Play Houses: Drama at Bolsover and Welbeck

Between 1590 and 1634, a period more or less exactly coterminous with the great age of English Renaissance drama, a group of remarkable houses took shape in the north Midlands of England, on the borders of Nottinghamshire and Derbyshire.

More Than Just Kidd’s Play

Tom Wareham examines the role played by a legendary yet ill-fated pirate in the consolidation of England’s early trading empire.

The Lost Archangel: A New View of Strafford

C.V. Wedgwood challenges the accepted view of Charles I’s fated minister, Thomas Wentworth.

Rubens and King Charles I

Painter of genius, gifted courtier and much-travelled man of the world, Rubens reached England in 1629, charged with the delicate task of furthering an entente between the Spanish government and Great Britain. C.V. Wedgwood shows how he enjoyed the conversation of his youthful host, whose fine aesthetic taste he shared, but shrewdly judged the weakness of King Charles I’s diplomacy.

Cromwell, Charles II and the Naseby: Ship of State

The fortunes of Oliver Cromwell and Charles II and the regard in which their successive regimes came to be held were mirrored in the fate of one of their mightiest naval vessels, as Patrick Little explains.

Social status and literacy in north-east England, 1560-1630

Examination of the surviving depositions from our ecclesiastical jurisdictions reveal something of the pattern of illiteracy in England from the age of Elizabeth to the end of the Stuart era.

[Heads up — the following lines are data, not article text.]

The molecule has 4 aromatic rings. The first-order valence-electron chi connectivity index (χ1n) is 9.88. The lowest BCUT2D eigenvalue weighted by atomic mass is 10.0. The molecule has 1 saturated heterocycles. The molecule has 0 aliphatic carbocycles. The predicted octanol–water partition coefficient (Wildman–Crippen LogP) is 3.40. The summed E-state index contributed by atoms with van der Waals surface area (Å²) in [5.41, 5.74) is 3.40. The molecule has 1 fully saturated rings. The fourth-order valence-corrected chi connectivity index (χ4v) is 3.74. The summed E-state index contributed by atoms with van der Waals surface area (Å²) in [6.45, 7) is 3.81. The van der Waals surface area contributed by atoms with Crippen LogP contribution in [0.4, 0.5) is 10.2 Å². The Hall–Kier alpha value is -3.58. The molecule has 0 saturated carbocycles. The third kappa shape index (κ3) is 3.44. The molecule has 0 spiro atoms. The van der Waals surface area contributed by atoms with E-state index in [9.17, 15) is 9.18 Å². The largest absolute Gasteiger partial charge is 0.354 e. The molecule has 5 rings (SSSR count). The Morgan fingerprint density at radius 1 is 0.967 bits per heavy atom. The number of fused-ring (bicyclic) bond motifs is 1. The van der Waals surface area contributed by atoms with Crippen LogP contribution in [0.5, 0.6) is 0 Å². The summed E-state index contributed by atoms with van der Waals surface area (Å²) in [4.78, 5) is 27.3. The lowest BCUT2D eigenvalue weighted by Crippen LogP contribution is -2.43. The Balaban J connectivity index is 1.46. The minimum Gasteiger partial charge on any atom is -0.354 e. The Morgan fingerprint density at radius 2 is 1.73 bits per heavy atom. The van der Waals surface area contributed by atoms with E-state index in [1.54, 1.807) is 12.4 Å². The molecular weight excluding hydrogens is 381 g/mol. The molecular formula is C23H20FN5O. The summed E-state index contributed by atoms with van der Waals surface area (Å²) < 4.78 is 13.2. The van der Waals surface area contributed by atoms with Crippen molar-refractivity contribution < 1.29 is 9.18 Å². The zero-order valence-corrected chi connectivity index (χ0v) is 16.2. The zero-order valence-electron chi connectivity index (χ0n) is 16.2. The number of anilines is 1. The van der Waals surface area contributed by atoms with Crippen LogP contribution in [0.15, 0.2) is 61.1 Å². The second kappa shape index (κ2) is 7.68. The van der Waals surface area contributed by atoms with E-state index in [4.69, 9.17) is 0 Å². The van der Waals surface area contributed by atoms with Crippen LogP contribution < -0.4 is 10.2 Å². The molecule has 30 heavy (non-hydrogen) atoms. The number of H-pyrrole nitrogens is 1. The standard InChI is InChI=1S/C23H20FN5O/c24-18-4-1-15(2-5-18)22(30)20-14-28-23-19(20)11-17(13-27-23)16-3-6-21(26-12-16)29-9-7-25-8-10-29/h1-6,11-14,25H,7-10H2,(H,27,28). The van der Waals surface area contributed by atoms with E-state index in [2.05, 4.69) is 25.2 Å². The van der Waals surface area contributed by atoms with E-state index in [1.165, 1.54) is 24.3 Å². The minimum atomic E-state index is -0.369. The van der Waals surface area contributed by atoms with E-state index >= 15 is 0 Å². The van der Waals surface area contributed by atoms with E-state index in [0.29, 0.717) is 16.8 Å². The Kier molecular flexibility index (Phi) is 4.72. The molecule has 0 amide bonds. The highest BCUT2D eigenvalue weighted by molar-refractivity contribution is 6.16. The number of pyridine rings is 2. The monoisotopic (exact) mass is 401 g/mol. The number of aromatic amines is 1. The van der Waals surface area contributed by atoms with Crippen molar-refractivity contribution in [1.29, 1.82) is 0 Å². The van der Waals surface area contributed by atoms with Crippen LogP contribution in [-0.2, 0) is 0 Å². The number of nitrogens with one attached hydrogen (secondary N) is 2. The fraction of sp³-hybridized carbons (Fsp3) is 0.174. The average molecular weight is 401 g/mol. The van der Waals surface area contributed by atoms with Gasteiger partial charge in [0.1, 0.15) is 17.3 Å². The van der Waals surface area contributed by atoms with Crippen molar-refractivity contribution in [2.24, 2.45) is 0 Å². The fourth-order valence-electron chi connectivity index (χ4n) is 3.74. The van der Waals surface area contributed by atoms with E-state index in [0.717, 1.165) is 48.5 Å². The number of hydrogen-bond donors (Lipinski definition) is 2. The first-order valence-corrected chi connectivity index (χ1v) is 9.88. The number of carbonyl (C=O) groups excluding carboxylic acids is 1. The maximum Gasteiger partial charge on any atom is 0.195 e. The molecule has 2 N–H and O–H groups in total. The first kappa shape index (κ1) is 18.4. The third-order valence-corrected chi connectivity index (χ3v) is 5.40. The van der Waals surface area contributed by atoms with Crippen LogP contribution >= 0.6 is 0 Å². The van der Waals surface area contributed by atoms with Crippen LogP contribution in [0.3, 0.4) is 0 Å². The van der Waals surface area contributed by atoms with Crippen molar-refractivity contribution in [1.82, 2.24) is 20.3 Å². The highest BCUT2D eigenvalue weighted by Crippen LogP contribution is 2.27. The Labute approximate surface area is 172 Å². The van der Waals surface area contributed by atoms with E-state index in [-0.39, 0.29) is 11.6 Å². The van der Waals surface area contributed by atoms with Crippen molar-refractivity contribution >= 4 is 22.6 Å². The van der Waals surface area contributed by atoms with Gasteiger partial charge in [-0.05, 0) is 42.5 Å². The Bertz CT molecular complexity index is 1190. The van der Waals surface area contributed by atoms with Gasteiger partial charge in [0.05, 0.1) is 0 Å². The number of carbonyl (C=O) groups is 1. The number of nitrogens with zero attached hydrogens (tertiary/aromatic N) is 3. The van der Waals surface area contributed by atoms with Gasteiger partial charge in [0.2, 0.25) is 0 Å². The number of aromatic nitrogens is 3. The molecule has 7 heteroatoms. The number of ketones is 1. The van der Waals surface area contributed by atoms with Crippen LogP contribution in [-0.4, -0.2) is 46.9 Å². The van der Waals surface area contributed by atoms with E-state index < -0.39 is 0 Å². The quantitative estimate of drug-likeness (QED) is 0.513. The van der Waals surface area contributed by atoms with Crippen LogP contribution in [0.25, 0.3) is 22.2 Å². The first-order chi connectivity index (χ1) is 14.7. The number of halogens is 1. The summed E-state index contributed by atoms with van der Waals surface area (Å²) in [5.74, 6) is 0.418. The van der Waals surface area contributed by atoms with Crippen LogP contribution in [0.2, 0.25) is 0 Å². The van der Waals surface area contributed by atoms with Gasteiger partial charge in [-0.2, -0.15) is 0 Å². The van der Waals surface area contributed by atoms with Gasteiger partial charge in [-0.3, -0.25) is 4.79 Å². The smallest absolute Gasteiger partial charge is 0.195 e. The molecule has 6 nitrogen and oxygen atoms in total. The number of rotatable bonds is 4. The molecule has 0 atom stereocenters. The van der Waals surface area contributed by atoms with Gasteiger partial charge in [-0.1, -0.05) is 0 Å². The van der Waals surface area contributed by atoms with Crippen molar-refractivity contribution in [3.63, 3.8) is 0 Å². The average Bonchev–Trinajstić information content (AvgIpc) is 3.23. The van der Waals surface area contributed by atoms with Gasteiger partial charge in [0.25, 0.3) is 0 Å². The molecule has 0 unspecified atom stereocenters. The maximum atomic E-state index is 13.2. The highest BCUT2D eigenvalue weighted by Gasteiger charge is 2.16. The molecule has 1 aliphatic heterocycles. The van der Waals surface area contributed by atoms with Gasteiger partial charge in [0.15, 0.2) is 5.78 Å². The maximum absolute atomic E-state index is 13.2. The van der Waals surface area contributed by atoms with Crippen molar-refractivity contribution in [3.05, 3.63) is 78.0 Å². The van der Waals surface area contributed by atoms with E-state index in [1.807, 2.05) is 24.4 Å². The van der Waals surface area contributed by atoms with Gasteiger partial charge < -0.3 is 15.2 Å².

Violence and duelling between exiled courtiers: the case of the Caroline Stuart Court in exile, c. 1649-c. 1660

Yet, though we can clearly say that the duel was not unique to the exiled Caroline Stuart Court, we must still concede that such acts of violence occurred quite frequently there. This was especially true from 1656-59, when Charles II’s Court was in the Spanish Netherlands, and this tendency to conflict was even remarked upon by contemporary observers.

The Five Knights' Case and Debates in the Parliament of 1628: Division and Suspicion Under King Charles I

This article discusses the Five Knights’ Case of 1628 and also the more general ideas that were debated in England at the time about how much power a monarch should be allowed to have.

Dissecting the Living: Vivisection in Early Modern England

The term ‘vivisection’, which refers to the act of dissecting a live animal or human being, was coined in 1709. Yet, it celebrated a long tradition reaching back thousands of years. One of the earliest recorded accounts dates from 500 B.C., when Alcmaeon of Croton severed the optic nerves of live animals in order to understand how it affected their vision.

Oliver Cromwell : Man of Force

There is no denying the fact that in many instances, Oliver Cromwell was in the right place at the most opportune time and that events often seemed to work in his favor through sheer luck, assuming that he had no hand in them.

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